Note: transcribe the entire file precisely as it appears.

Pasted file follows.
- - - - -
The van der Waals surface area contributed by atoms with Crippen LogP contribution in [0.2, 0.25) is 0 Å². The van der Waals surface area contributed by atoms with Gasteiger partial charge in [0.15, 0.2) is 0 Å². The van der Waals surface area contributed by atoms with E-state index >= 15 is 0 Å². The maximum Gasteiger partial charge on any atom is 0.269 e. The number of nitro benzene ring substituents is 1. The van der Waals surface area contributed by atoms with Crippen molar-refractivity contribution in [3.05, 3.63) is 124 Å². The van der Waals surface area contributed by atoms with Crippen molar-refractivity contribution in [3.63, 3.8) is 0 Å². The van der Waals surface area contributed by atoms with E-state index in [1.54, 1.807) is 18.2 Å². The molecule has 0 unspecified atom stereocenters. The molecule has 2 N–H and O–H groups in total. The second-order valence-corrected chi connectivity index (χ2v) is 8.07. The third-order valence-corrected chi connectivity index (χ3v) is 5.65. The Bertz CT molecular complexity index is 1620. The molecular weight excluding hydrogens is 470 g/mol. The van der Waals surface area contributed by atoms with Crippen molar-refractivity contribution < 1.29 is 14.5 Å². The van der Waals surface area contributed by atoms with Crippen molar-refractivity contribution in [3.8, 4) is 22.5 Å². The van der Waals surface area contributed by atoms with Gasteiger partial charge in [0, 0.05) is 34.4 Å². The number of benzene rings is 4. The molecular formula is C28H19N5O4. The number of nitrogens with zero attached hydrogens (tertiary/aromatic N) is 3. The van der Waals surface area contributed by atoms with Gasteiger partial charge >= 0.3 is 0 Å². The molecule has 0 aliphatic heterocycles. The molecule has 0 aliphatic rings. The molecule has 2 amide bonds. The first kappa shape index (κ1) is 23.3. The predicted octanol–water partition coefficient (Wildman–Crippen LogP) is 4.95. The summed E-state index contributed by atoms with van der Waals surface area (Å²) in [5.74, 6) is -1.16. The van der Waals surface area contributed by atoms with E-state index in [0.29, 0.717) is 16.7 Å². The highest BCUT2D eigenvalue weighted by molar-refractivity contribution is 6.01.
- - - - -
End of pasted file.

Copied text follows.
The van der Waals surface area contributed by atoms with Crippen LogP contribution in [0.2, 0.25) is 0 Å². The van der Waals surface area contributed by atoms with Gasteiger partial charge in [0.15, 0.2) is 0 Å². The van der Waals surface area contributed by atoms with E-state index >= 15 is 0 Å². The maximum Gasteiger partial charge on any atom is 0.269 e. The number of nitro benzene ring substituents is 1. The van der Waals surface area contributed by atoms with Crippen molar-refractivity contribution in [3.05, 3.63) is 124 Å². The van der Waals surface area contributed by atoms with Crippen molar-refractivity contribution in [3.63, 3.8) is 0 Å². The van der Waals surface area contributed by atoms with E-state index in [1.54, 1.807) is 18.2 Å². The molecule has 0 unspecified atom stereocenters. The molecule has 2 N–H and O–H groups in total. The second-order valence-corrected chi connectivity index (χ2v) is 8.07. The third-order valence-corrected chi connectivity index (χ3v) is 5.65. The Bertz CT molecular complexity index is 1620. The molecular weight excluding hydrogens is 470 g/mol. The van der Waals surface area contributed by atoms with Crippen molar-refractivity contribution < 1.29 is 14.5 Å². The van der Waals surface area contributed by atoms with Crippen molar-refractivity contribution in [3.8, 4) is 22.5 Å². The van der Waals surface area contributed by atoms with Gasteiger partial charge in [0, 0.05) is 34.4 Å². The number of benzene rings is 4. The molecular formula is C28H19N5O4. The number of nitrogens with zero attached hydrogens (tertiary/aromatic N) is 3. The van der Waals surface area contributed by atoms with Gasteiger partial charge >= 0.3 is 0 Å². The molecule has 0 aliphatic heterocycles. The molecule has 0 aliphatic rings. The molecule has 2 amide bonds. The first kappa shape index (κ1) is 23.3. The predicted octanol–water partition coefficient (Wildman–Crippen LogP) is 4.95. The summed E-state index contributed by atoms with van der Waals surface area (Å²) in [5.74, 6) is -1.16. The van der Waals surface area contributed by atoms with E-state index in [0.29, 0.717) is 16.7 Å². The highest BCUT2D eigenvalue weighted by molar-refractivity contribution is 6.01.